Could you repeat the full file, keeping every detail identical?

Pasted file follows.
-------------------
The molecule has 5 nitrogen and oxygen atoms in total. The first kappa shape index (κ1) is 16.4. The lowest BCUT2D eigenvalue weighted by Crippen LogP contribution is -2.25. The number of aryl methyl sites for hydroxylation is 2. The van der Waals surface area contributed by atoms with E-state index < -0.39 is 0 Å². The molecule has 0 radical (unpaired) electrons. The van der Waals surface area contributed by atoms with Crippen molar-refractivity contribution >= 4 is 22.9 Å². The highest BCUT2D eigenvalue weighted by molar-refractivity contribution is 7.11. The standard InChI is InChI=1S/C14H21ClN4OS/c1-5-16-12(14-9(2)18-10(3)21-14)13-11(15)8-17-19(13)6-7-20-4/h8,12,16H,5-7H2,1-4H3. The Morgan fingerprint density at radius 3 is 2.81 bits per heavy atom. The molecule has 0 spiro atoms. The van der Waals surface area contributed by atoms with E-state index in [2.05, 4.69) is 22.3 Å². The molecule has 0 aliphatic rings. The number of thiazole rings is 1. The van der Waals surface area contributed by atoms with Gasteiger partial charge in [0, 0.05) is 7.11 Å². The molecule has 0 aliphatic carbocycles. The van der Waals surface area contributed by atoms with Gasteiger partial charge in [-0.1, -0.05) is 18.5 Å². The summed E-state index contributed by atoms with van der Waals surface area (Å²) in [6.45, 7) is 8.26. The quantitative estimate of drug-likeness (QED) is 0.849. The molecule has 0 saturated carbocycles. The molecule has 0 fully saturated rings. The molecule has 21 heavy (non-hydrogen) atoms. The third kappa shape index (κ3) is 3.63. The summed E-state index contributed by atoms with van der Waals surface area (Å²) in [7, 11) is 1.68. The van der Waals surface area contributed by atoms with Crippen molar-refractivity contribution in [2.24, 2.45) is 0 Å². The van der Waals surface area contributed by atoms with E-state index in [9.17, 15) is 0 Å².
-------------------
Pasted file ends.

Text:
The molecule has 5 nitrogen and oxygen atoms in total. The first kappa shape index (κ1) is 16.4. The lowest BCUT2D eigenvalue weighted by Crippen LogP contribution is -2.25. The number of aryl methyl sites for hydroxylation is 2. The van der Waals surface area contributed by atoms with E-state index < -0.39 is 0 Å². The molecule has 0 radical (unpaired) electrons. The van der Waals surface area contributed by atoms with Crippen molar-refractivity contribution >= 4 is 22.9 Å². The highest BCUT2D eigenvalue weighted by molar-refractivity contribution is 7.11. The standard InChI is InChI=1S/C14H21ClN4OS/c1-5-16-12(14-9(2)18-10(3)21-14)13-11(15)8-17-19(13)6-7-20-4/h8,12,16H,5-7H2,1-4H3. The Morgan fingerprint density at radius 3 is 2.81 bits per heavy atom. The molecule has 0 spiro atoms. The van der Waals surface area contributed by atoms with E-state index in [2.05, 4.69) is 22.3 Å². The molecule has 0 aliphatic rings. The number of thiazole rings is 1. The van der Waals surface area contributed by atoms with Gasteiger partial charge in [0, 0.05) is 7.11 Å². The molecule has 0 aliphatic carbocycles. The van der Waals surface area contributed by atoms with Gasteiger partial charge in [-0.1, -0.05) is 18.5 Å². The summed E-state index contributed by atoms with van der Waals surface area (Å²) in [6.45, 7) is 8.26. The quantitative estimate of drug-likeness (QED) is 0.849. The molecule has 0 saturated carbocycles. The molecule has 0 fully saturated rings. The molecule has 21 heavy (non-hydrogen) atoms. The third kappa shape index (κ3) is 3.63. The summed E-state index contributed by atoms with van der Waals surface area (Å²) in [7, 11) is 1.68. The van der Waals surface area contributed by atoms with Crippen molar-refractivity contribution in [2.24, 2.45) is 0 Å². The van der Waals surface area contributed by atoms with E-state index in [9.17, 15) is 0 Å².